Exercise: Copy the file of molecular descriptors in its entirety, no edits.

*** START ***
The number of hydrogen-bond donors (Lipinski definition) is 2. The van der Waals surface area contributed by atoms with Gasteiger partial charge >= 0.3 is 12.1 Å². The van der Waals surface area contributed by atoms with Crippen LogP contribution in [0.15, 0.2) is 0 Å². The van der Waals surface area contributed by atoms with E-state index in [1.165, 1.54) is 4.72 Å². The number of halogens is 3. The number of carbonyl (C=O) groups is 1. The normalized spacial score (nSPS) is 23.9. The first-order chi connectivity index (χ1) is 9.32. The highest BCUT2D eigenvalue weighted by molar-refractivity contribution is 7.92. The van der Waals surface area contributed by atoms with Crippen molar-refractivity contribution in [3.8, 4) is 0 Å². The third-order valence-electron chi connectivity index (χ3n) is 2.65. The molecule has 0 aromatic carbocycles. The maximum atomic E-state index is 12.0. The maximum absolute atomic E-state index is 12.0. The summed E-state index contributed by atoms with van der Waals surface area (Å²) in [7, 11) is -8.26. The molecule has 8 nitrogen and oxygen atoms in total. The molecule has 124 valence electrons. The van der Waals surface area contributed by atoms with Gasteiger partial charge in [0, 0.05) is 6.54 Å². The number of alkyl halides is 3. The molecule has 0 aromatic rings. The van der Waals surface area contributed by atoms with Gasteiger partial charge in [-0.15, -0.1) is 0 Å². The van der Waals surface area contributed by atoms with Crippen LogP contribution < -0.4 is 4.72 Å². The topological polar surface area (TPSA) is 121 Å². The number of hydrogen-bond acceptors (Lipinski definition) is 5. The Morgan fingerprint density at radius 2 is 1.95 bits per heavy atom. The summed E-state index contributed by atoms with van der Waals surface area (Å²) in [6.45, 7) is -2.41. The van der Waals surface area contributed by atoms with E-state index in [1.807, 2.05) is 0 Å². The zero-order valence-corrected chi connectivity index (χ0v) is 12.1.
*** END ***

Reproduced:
The number of hydrogen-bond donors (Lipinski definition) is 2. The van der Waals surface area contributed by atoms with Gasteiger partial charge >= 0.3 is 12.1 Å². The van der Waals surface area contributed by atoms with Crippen LogP contribution in [0.15, 0.2) is 0 Å². The van der Waals surface area contributed by atoms with E-state index in [1.165, 1.54) is 4.72 Å². The number of halogens is 3. The number of carbonyl (C=O) groups is 1. The normalized spacial score (nSPS) is 23.9. The first-order chi connectivity index (χ1) is 9.32. The highest BCUT2D eigenvalue weighted by molar-refractivity contribution is 7.92. The van der Waals surface area contributed by atoms with Crippen molar-refractivity contribution in [3.8, 4) is 0 Å². The third-order valence-electron chi connectivity index (χ3n) is 2.65. The molecule has 0 aromatic carbocycles. The maximum atomic E-state index is 12.0. The maximum absolute atomic E-state index is 12.0. The summed E-state index contributed by atoms with van der Waals surface area (Å²) in [7, 11) is -8.26. The molecule has 8 nitrogen and oxygen atoms in total. The molecule has 124 valence electrons. The van der Waals surface area contributed by atoms with Gasteiger partial charge in [0, 0.05) is 6.54 Å². The number of alkyl halides is 3. The molecule has 0 aromatic rings. The van der Waals surface area contributed by atoms with Gasteiger partial charge in [-0.15, -0.1) is 0 Å². The van der Waals surface area contributed by atoms with Crippen LogP contribution < -0.4 is 4.72 Å². The topological polar surface area (TPSA) is 121 Å². The number of hydrogen-bond acceptors (Lipinski definition) is 5. The Morgan fingerprint density at radius 2 is 1.95 bits per heavy atom. The summed E-state index contributed by atoms with van der Waals surface area (Å²) in [6.45, 7) is -2.41. The van der Waals surface area contributed by atoms with E-state index in [1.807, 2.05) is 0 Å². The zero-order valence-corrected chi connectivity index (χ0v) is 12.1.